Often compared to the Kennedy family for the impressive list of lawmakers and scholars hailing from its ranks, the Hatoyama clan is one of the nation’s most prominent political dynasties.
And with Yukio Hatoyama, president of the Democratic Party of Japan, and brother Kunio, a veteran Liberal Democratic Party lawmaker, stirring up the political scene as the general election nears, the glare of the media spotlight is on their each and every move.
Following are question and answers regarding the Hatoyamas:
Who are some prominent members of the clan?
The standout of this superrich family of political blue bloods is Ichiro Hatoyama (1883-1959), a prime minister and a founder of the LDP. Yukio and Kunio are his grandsons.
Throughout the prewar and postwar periods, Ichiro Hatoyama was a highly prominent politician and the main rival of early postwar Prime Minister Shigeru Yoshida, grandfather of Prime Minister Taro Aso, Yukio’s current main rival of sorts.
Born to Kazuo Hatoyama (1856-1911), a Yale University graduate who served as a chairman of the Lower House, Ichiro was first elected to the Lower House in 1915.
During the Occupation, he organized the conservative Liberal Party, which won a 1946 election and became the No. 1 party. He was almost set to become prime minister, but he was purged by the Occupation authorities from all public positions.
Yoshida instead was made the nation’s leader.
Ichiro became prime minister in 1954. In 1955, he combined conservative forces to establish the Liberal Democratic Party, which has since ruled the land except for eight months in 1993 and 1994. Ichiro served as the first president of the LDP.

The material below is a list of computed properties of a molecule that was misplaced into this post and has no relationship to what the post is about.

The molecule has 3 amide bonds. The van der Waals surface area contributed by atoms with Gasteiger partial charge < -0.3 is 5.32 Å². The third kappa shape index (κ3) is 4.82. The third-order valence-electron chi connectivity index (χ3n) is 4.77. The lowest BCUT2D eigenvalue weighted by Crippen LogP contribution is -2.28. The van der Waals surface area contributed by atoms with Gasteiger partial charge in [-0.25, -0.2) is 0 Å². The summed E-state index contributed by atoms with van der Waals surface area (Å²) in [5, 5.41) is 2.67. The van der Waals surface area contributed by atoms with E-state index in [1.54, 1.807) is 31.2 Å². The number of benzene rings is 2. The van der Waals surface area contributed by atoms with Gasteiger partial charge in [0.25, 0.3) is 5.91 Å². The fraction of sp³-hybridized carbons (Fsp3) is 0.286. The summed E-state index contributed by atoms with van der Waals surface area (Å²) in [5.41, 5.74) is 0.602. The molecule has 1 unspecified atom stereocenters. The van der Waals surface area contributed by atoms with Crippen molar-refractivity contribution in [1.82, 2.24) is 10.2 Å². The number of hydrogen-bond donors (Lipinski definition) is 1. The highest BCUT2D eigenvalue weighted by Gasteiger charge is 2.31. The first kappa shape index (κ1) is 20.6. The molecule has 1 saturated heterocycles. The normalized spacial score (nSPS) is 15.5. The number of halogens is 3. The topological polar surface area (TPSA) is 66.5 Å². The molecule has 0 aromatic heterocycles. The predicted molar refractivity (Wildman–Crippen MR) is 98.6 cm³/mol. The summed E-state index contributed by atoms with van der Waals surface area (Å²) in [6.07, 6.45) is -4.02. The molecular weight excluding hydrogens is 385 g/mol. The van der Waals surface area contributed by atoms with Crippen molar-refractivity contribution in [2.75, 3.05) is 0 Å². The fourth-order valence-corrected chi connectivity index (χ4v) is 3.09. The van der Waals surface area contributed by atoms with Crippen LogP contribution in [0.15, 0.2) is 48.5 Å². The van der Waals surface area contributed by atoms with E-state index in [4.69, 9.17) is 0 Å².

Ichiro’s son, Iichiro (1918-1993), was a Finance Ministry bureaucrat and foreign minister in the Cabinet of the late Prime Minister Takeo Fukuda.
In 1942, he married Yasuko Ishibashi, the oldest daughter of Shojiro Ishibashi, founder of Bridgestone, now the world’s largest tire maker. The couple had two sons, first Yukio and then Kunio.
What is the Hatoyama brothers’ net worth?
Their cash and assets were the main financial source for establishing a group in 1996 that became the DPJ, which has since grown into the largest opposition force and may possibly oust the LDP from power in the Lower House election now expected to be held Aug. 30.
Yukio has reportedly provided financial assistance to many DPJ members, helping to expand his influence over others in the party.
The most recent public reports reveal that Yukio’s ¥1.65 billion in financial assets makes him the richest Lower House lawmaker and exceeds Prime Minister Aso’s ¥455 million by almost four times. Not listed are the assets held in the names of other members of the Hatoyama family.
These figures also do not include the 3.5 million Bridgestone shares that Yukio owns — estimated to be worth a few billion yen — as well as Hatoyama Hall, estimated to be worth around ¥5 billion.
Kunio’s latest figures, revealed in 2007 when Yasuo Fukuda inaugurated his Cabinet, show he had ¥730 million in assets. This figure excludes the value of 3.75 million Bridgestone shares.
Who is Yukio Hatoyama?
Born in 1947 in Bunkyo Ward, Tokyo, the one-time engineering scholar and current head of the largest opposition force is now regarded as one of the most likely to become prime minister.
Yukio became an assistant professor at Senshu University after graduating from the University of Tokyo and receiving a Ph.D. in engineering from Stanford University.
A latecomer to politics compared with Kunio, he was first elected to the House of Representatives in 1986, running on the LDP ticket in Muroran, Hokkaido.
He left the LDP in 1993 to form New Party Sakigake at a time when the LDP was awash in money scandals and served as deputy chief Cabinet secretary under Morihiro Hosokawa, the first non-LDP prime minister since 1955.
Together with Kunio and Lower House member Naoto Kan, Yukio helped establish the early stage DPJ.
Yukio was DPJ chairman and leader of the party from 1999 to 2002 and later served as secretary general until replacing Ichiro Ozawa as president when he stepped down amid a political fundraising scandal in May.